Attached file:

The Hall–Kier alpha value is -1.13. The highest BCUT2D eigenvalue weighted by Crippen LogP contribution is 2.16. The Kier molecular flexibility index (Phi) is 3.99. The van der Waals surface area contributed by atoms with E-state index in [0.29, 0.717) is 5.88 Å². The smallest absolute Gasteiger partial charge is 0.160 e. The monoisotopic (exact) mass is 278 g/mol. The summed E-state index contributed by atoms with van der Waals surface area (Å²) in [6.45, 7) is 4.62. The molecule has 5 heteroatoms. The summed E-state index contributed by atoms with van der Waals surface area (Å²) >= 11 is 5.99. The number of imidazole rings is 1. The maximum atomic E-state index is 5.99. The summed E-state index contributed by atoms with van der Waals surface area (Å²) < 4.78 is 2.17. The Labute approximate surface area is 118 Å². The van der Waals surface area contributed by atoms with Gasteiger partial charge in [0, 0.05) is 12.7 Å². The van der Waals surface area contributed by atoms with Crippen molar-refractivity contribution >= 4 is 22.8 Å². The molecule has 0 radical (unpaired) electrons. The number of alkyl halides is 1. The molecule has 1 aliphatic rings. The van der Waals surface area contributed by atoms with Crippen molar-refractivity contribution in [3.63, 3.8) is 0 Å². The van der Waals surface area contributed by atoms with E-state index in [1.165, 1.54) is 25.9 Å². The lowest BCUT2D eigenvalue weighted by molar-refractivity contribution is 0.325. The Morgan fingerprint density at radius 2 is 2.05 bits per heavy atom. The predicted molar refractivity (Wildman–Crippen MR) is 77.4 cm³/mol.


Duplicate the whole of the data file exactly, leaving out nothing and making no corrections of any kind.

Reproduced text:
The Hall–Kier alpha value is -1.13. The highest BCUT2D eigenvalue weighted by Crippen LogP contribution is 2.16. The Kier molecular flexibility index (Phi) is 3.99. The van der Waals surface area contributed by atoms with E-state index in [0.29, 0.717) is 5.88 Å². The smallest absolute Gasteiger partial charge is 0.160 e. The monoisotopic (exact) mass is 278 g/mol. The summed E-state index contributed by atoms with van der Waals surface area (Å²) in [6.45, 7) is 4.62. The molecule has 5 heteroatoms. The summed E-state index contributed by atoms with van der Waals surface area (Å²) >= 11 is 5.99. The number of imidazole rings is 1. The maximum atomic E-state index is 5.99. The summed E-state index contributed by atoms with van der Waals surface area (Å²) < 4.78 is 2.17. The Labute approximate surface area is 118 Å². The van der Waals surface area contributed by atoms with Gasteiger partial charge in [0, 0.05) is 12.7 Å². The van der Waals surface area contributed by atoms with Crippen molar-refractivity contribution >= 4 is 22.8 Å². The molecule has 0 radical (unpaired) electrons. The number of alkyl halides is 1. The molecule has 1 aliphatic rings. The van der Waals surface area contributed by atoms with Crippen molar-refractivity contribution in [3.63, 3.8) is 0 Å². The van der Waals surface area contributed by atoms with E-state index in [1.165, 1.54) is 25.9 Å². The lowest BCUT2D eigenvalue weighted by molar-refractivity contribution is 0.325. The Morgan fingerprint density at radius 2 is 2.05 bits per heavy atom. The predicted molar refractivity (Wildman–Crippen MR) is 77.4 cm³/mol.